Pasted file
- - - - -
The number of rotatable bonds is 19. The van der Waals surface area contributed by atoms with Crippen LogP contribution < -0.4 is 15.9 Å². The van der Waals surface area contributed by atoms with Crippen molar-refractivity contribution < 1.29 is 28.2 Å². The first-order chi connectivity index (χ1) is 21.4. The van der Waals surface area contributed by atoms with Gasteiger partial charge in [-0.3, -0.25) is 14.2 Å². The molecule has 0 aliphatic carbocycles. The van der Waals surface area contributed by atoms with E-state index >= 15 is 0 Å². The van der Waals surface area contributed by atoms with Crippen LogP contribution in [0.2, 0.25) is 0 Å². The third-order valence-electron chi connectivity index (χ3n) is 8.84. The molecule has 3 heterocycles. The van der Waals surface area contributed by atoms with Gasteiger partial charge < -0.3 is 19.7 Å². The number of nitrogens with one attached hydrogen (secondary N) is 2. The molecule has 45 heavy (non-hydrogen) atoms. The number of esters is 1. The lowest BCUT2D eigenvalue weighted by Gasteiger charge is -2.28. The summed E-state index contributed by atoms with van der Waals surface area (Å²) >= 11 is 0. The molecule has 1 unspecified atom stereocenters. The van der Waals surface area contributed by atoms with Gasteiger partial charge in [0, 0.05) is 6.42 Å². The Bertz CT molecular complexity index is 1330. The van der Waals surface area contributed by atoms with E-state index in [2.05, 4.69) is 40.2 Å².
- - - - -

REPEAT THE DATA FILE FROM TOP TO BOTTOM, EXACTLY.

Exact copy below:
The number of rotatable bonds is 19. The van der Waals surface area contributed by atoms with Crippen LogP contribution < -0.4 is 15.9 Å². The van der Waals surface area contributed by atoms with Crippen molar-refractivity contribution < 1.29 is 28.2 Å². The first-order chi connectivity index (χ1) is 21.4. The van der Waals surface area contributed by atoms with Gasteiger partial charge in [-0.3, -0.25) is 14.2 Å². The molecule has 0 aliphatic carbocycles. The van der Waals surface area contributed by atoms with E-state index >= 15 is 0 Å². The van der Waals surface area contributed by atoms with Crippen LogP contribution in [0.2, 0.25) is 0 Å². The third-order valence-electron chi connectivity index (χ3n) is 8.84. The molecule has 3 heterocycles. The van der Waals surface area contributed by atoms with Gasteiger partial charge < -0.3 is 19.7 Å². The number of nitrogens with one attached hydrogen (secondary N) is 2. The molecule has 45 heavy (non-hydrogen) atoms. The number of esters is 1. The lowest BCUT2D eigenvalue weighted by Gasteiger charge is -2.28. The summed E-state index contributed by atoms with van der Waals surface area (Å²) >= 11 is 0. The molecule has 1 unspecified atom stereocenters. The van der Waals surface area contributed by atoms with Gasteiger partial charge in [0, 0.05) is 6.42 Å². The Bertz CT molecular complexity index is 1330. The van der Waals surface area contributed by atoms with E-state index in [2.05, 4.69) is 40.2 Å².